Belfast nightclubs' new 2am closing time is right move: Alex Attwood
A new agreement which means nightclubs now close an hour earlier has been described as the “right move”.
Environment Minister Alex Attwood, who met with club owners last month to discuss what he branded “irresponsible” drinks promotions, welcomed the voluntary arrangement to which venues across Belfast have signed up.
Under the new agreement clubs will now shut at 2am instead of an hour later at 3am.
It follows controversy over the death of 20-year-old Joby Murphy who drowned after a night drinking £1 vodka shots at the Odyssey complex in January.
“This is the right move,” Mr Attwood said. “I want to acknowledge the good work of Pubs of Ulster and promoters who have signed up to closing at 2am, not 3am.
“I believe that this gives every reasonable opportunity for people to go out for the night and responsibly enjoy themselves.
“I also believe that it is time for the Assembly to endorse a common position on drinking and entertainments licences — in particular making both 2am.”
Currently alcohol licences run until 1am, but some premises have entertainment licenses until 3am.
Mr Attwood wants to make it tougher for pubs and clubs to get and retain this type of licence.
Colin Neill, from the industry body Pubs of Ulster, said the new closing time — which came into effect last weekend — would last until new legislation on drinks and entertainments licences was brought in.
“A storm brewed about irresponsible promotions and there were also allegations of illegality, so we as an industry had to respond to that.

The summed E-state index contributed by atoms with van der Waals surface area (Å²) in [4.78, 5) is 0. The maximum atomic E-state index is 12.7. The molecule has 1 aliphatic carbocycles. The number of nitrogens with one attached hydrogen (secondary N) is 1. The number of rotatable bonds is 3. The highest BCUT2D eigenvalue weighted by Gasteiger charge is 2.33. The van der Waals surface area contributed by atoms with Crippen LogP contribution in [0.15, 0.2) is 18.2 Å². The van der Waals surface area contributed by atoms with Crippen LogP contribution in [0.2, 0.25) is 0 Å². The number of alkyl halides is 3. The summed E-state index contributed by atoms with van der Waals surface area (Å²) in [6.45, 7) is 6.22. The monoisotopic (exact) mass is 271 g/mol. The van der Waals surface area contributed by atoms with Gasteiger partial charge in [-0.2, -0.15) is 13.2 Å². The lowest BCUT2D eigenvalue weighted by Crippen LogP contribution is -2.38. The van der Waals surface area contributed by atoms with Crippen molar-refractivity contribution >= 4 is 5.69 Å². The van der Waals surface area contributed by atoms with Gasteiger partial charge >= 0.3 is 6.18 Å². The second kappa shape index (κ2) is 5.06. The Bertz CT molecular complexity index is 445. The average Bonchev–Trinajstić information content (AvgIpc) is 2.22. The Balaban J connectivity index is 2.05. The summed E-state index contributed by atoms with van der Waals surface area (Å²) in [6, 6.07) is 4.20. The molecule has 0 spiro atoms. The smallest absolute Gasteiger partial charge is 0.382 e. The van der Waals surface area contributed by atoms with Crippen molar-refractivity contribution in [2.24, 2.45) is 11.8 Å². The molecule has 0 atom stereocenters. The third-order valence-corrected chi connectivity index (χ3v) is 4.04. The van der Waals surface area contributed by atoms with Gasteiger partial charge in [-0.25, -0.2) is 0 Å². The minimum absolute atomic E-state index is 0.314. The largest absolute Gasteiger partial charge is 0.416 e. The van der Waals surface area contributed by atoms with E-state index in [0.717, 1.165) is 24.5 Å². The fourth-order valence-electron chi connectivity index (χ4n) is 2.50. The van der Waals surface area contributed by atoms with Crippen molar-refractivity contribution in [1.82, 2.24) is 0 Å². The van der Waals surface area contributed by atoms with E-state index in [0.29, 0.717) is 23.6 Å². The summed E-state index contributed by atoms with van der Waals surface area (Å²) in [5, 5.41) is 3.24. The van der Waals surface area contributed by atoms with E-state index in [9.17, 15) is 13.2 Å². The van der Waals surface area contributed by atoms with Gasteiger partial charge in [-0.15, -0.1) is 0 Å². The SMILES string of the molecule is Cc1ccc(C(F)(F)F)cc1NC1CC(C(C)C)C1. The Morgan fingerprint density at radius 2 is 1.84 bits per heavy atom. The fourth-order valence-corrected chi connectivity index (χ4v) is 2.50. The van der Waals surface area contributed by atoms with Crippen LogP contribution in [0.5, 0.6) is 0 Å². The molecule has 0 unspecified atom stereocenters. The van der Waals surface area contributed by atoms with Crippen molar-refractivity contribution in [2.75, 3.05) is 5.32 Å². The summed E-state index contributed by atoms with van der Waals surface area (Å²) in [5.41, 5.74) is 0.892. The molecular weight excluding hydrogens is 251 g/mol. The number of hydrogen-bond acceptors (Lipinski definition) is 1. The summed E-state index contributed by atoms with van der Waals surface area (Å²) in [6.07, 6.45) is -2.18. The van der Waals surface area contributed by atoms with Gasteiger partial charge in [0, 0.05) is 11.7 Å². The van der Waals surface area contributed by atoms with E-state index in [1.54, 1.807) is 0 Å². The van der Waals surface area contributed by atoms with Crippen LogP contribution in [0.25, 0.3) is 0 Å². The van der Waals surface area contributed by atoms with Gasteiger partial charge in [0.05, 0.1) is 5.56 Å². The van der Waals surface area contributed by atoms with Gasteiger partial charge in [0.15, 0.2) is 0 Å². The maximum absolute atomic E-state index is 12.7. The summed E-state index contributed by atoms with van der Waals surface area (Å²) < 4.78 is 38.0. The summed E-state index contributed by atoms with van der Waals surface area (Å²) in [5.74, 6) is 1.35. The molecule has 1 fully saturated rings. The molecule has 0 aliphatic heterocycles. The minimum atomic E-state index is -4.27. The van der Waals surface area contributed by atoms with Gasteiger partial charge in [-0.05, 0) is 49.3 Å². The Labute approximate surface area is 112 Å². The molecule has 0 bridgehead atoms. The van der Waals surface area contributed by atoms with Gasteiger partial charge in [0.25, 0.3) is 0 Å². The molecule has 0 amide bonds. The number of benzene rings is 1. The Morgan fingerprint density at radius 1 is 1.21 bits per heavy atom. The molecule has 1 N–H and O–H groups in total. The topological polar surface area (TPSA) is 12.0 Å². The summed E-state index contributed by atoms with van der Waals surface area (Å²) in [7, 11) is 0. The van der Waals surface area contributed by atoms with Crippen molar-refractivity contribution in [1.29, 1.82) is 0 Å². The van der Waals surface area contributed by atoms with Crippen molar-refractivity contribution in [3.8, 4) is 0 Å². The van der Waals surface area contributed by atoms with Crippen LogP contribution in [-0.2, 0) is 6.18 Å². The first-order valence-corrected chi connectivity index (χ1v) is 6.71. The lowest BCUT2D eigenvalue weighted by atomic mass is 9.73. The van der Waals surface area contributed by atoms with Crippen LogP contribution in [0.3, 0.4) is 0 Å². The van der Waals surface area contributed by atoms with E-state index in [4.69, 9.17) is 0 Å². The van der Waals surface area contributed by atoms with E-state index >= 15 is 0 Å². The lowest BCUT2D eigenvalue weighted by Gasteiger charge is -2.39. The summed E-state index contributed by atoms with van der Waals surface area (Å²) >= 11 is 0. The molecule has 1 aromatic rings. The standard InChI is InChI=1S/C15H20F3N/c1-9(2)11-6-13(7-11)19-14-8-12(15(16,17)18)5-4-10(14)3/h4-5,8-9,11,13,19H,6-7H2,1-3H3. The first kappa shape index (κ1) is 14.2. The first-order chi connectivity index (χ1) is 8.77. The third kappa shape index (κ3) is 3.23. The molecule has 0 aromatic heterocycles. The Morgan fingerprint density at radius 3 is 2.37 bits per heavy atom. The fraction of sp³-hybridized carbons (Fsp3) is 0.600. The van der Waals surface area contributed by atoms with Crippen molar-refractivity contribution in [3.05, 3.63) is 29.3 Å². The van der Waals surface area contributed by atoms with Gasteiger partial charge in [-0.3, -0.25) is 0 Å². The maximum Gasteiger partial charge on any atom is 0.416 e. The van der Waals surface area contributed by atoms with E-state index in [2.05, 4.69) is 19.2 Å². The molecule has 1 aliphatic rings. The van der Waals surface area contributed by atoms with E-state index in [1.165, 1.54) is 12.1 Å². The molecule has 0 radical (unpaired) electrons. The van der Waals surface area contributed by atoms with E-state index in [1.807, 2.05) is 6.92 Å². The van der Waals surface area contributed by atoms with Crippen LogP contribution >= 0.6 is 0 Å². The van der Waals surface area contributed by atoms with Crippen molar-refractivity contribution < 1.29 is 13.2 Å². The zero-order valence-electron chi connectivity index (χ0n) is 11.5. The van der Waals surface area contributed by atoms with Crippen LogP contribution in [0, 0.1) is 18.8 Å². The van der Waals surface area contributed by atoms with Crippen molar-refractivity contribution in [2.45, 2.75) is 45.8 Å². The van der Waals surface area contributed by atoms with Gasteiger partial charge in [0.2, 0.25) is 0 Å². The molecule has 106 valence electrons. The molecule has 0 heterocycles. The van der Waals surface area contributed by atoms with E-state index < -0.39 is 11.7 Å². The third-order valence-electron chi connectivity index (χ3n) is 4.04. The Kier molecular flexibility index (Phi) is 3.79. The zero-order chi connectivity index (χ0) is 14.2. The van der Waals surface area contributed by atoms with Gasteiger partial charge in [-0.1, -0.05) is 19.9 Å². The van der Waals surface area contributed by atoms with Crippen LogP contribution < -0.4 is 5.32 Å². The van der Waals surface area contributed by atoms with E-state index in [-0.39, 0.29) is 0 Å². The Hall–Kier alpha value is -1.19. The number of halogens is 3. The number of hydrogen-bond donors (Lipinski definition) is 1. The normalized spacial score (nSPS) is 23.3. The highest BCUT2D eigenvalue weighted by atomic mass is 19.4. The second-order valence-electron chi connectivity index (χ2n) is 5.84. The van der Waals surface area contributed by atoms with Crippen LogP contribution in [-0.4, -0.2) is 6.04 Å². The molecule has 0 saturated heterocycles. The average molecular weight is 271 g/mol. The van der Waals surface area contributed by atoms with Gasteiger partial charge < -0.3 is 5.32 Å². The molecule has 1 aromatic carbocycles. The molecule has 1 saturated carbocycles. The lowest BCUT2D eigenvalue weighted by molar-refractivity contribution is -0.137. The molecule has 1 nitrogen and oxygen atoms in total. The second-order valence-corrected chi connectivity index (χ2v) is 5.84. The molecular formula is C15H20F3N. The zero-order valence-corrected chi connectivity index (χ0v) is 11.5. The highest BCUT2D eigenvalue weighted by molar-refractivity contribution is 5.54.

“We take these allegations very seriously and this is us saying we are responsible.
“The voluntary agreement is also a vital step in demonstrating our ability to self-regulate.
“However, whilst we continue to work on improving the industry from within, we can only do so much within the confines of our current licensing laws.
“It is clear that the current laws need to be modernised to address not only late night opening, but also issues such as Easter opening times.
“But the first stagein achieving this is proving that Northern Ireland has an industry that can act responsibly within the current laws.”
However, not everyone is happy with the new timings. Promoter Lyndon Stephens said people had been confused and surprised on Saturday.
Police entered several clubs at about 2am on Sunday to ensure people left the premises on time. The change has happened very quickly and it caused a lot of confusion in terms of people getting home,” he said.
Mr Stephens said the earlier closure would be bad news for tourism, with people from some European countries accustomed to only going out at 1am.
A PSNI spokeswoman said officers would continue to carry out inspections of licensed premises.